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Object Deserialisation Filters Backported from Java 9

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JEP 290, which allows the filtering of incoming data when deserialising an object, and was initially targeted to Java 9, has been backported to Java 6, 7, and 8. The feature provides a mechanism to filter incoming data in an object input stream as it is being processed, and can help prevent deserialisation vulnerabilities like the one that affected Apache Commons and other libraries a while back.

Deserialisation of untrusted data is a commonly known risk listed by the Open Web Application Security Project (OWASP) and the CERT Oracle Coding Standard for Java (particularly rules SER12-J and SER13-J), among others. Software developers are supposed to always check that the incoming data in an ObjectInputStream is valid, however, the existing tools within the JDK didn't always make this easy. JEP 290 changes this by providing a way to filter incoming data without having to extend ObjectInputStream. This is done through several mechanisms, depending on how involved developers need to be.

At a basic level, developers can configure the default ObjectInputFilter by editing the system property jdk.serialFilter, or the security property jdk.serialFilter in conf/security/ These properties accept one or more patterns that can be used to identify classes (using syntax similar to Ant's file patterns), or to set limits in the properties of the objects being deserialised:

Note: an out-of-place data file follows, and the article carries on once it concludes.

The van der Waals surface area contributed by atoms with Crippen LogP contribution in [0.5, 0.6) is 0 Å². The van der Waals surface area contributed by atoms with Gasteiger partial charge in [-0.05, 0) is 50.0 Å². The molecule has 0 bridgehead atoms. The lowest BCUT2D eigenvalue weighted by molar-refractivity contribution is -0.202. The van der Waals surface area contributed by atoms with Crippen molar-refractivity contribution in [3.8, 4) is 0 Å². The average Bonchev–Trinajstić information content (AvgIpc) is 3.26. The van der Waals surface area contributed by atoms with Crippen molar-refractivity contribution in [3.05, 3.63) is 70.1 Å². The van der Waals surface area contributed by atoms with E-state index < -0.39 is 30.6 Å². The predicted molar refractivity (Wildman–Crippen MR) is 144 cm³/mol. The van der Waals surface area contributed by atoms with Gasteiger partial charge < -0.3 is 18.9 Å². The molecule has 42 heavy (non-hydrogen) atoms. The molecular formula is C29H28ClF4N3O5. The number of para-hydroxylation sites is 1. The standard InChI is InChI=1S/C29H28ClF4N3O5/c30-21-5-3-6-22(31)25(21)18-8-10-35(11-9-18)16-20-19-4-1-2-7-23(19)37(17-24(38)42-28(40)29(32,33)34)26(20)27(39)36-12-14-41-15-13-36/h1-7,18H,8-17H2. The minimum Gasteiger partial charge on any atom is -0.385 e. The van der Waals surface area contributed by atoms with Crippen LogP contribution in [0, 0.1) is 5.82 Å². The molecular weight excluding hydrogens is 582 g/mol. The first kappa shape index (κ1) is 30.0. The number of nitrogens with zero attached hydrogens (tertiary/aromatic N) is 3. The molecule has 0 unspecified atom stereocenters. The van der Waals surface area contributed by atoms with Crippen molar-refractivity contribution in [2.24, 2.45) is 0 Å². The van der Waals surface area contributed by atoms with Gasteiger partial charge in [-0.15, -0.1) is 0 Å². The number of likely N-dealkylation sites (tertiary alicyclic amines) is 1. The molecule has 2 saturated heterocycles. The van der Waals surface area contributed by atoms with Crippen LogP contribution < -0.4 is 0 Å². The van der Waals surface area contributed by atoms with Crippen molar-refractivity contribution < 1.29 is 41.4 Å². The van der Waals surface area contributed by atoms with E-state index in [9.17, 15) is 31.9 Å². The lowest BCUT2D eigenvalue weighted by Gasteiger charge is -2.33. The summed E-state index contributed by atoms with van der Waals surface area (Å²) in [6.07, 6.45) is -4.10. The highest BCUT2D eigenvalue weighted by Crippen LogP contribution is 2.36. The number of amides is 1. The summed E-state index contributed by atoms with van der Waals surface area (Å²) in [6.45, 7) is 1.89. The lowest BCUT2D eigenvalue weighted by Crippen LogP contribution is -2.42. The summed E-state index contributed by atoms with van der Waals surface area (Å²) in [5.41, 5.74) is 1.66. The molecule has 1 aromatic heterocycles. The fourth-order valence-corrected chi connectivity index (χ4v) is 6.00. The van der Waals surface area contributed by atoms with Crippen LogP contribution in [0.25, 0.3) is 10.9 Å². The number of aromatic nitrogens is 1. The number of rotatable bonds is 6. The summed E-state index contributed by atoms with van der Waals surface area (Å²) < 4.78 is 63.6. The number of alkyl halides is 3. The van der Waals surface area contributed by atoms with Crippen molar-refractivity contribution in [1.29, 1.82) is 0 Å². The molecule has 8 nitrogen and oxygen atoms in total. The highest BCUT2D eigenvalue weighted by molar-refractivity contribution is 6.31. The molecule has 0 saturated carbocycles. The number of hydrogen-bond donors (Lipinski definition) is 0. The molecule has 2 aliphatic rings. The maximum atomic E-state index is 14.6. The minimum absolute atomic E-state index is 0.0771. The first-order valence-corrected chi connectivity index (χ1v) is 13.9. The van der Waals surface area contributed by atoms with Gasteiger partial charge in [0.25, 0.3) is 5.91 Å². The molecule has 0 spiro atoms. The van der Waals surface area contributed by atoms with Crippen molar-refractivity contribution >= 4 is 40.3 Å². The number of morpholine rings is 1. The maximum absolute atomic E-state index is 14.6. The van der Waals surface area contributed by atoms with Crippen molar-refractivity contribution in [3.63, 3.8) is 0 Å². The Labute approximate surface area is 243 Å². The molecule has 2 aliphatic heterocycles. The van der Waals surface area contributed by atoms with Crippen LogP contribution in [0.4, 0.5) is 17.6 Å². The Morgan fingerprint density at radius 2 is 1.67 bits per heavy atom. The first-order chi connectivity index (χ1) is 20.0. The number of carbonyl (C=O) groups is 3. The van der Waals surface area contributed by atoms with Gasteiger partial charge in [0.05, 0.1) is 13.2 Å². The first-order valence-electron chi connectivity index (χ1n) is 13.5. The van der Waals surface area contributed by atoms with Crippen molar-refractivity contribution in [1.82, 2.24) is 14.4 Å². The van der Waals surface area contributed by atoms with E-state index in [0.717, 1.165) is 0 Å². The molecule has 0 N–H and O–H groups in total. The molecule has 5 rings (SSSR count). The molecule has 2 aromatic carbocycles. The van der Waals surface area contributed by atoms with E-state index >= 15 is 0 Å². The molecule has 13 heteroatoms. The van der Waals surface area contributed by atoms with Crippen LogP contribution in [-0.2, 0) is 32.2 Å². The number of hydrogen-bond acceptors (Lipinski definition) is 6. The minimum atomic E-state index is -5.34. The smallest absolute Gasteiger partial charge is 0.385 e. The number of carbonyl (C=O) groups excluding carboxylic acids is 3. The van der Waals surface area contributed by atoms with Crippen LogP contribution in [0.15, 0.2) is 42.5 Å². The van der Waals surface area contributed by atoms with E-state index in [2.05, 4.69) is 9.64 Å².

// reject deserialisation of any class belonging to untrustedmodule,
// and of any array with more than 500 items in it

// white-list classes from package com.myorg.trusted,
// but not necessarily from its subpackages.

If more flexibility is needed, developers can specify their own actions and checks implementing their own ObjectInputFilter and then applying it to an existing ObjectInputStream using setObjectInputFilter. An ObjectInputFilter can use the information available at ObjectInputFilter.FilterInfo to decide whether the object currently being deserialised can be accepted, needs to be rejected, or whether the filter doesn't have enough information to make a decision; in the latter case, the custom filter can leave the status as undecided and delegate the decision to another user-defined filter or to the default system one.

Finally, if developers wish to use their own mechanism for all deserialisations, a user-defined filter can be assigned as the system default using ObjectInputFilter.Config.setSerialFilter.

As initially stated, developers won't need to wait until Java 9 to start applying filters to serialisation; JEP 290 is available in Java 8 update 121, Java 7 update 131, and Java 6 update 141.

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